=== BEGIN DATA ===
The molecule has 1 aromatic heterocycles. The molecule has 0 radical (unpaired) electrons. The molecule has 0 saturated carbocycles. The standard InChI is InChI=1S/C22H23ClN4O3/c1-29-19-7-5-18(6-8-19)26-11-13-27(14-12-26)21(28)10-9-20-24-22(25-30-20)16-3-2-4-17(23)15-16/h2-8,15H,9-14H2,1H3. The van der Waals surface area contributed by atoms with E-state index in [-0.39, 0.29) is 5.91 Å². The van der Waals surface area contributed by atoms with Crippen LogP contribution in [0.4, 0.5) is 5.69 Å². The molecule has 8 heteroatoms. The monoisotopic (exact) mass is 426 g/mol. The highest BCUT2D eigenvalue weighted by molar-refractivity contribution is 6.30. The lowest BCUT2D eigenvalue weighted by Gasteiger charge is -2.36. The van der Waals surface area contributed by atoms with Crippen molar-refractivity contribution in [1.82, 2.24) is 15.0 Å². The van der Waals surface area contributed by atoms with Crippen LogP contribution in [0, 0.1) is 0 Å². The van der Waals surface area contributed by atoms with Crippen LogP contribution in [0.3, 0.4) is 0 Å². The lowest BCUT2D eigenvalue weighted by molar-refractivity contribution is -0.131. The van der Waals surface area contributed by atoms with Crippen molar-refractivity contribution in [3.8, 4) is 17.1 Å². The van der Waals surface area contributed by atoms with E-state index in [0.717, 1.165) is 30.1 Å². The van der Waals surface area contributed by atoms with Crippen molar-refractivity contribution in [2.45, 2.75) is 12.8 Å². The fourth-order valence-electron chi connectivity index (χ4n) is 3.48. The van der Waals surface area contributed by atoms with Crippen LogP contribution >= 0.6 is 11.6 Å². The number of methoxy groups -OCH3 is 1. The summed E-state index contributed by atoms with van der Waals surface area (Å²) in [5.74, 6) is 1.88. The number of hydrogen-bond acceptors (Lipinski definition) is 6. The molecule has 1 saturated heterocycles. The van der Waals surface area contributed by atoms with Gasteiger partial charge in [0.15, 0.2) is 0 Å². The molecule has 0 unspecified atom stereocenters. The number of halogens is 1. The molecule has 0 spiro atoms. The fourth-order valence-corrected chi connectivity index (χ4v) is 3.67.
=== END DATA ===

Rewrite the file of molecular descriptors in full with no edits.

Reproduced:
The molecule has 1 aromatic heterocycles. The molecule has 0 radical (unpaired) electrons. The molecule has 0 saturated carbocycles. The standard InChI is InChI=1S/C22H23ClN4O3/c1-29-19-7-5-18(6-8-19)26-11-13-27(14-12-26)21(28)10-9-20-24-22(25-30-20)16-3-2-4-17(23)15-16/h2-8,15H,9-14H2,1H3. The van der Waals surface area contributed by atoms with E-state index in [-0.39, 0.29) is 5.91 Å². The van der Waals surface area contributed by atoms with Crippen LogP contribution in [0.4, 0.5) is 5.69 Å². The molecule has 8 heteroatoms. The monoisotopic (exact) mass is 426 g/mol. The highest BCUT2D eigenvalue weighted by molar-refractivity contribution is 6.30. The lowest BCUT2D eigenvalue weighted by Gasteiger charge is -2.36. The van der Waals surface area contributed by atoms with Crippen molar-refractivity contribution in [1.82, 2.24) is 15.0 Å². The van der Waals surface area contributed by atoms with Crippen LogP contribution in [0, 0.1) is 0 Å². The van der Waals surface area contributed by atoms with Crippen LogP contribution in [0.3, 0.4) is 0 Å². The lowest BCUT2D eigenvalue weighted by molar-refractivity contribution is -0.131. The van der Waals surface area contributed by atoms with Crippen molar-refractivity contribution in [3.8, 4) is 17.1 Å². The van der Waals surface area contributed by atoms with E-state index in [0.717, 1.165) is 30.1 Å². The van der Waals surface area contributed by atoms with Crippen molar-refractivity contribution in [2.45, 2.75) is 12.8 Å². The fourth-order valence-electron chi connectivity index (χ4n) is 3.48. The van der Waals surface area contributed by atoms with Crippen LogP contribution >= 0.6 is 11.6 Å². The number of methoxy groups -OCH3 is 1. The summed E-state index contributed by atoms with van der Waals surface area (Å²) in [5.74, 6) is 1.88. The number of hydrogen-bond acceptors (Lipinski definition) is 6. The molecule has 1 saturated heterocycles. The van der Waals surface area contributed by atoms with Gasteiger partial charge in [0.15, 0.2) is 0 Å². The molecule has 0 unspecified atom stereocenters. The number of halogens is 1. The molecule has 0 spiro atoms. The fourth-order valence-corrected chi connectivity index (χ4v) is 3.67.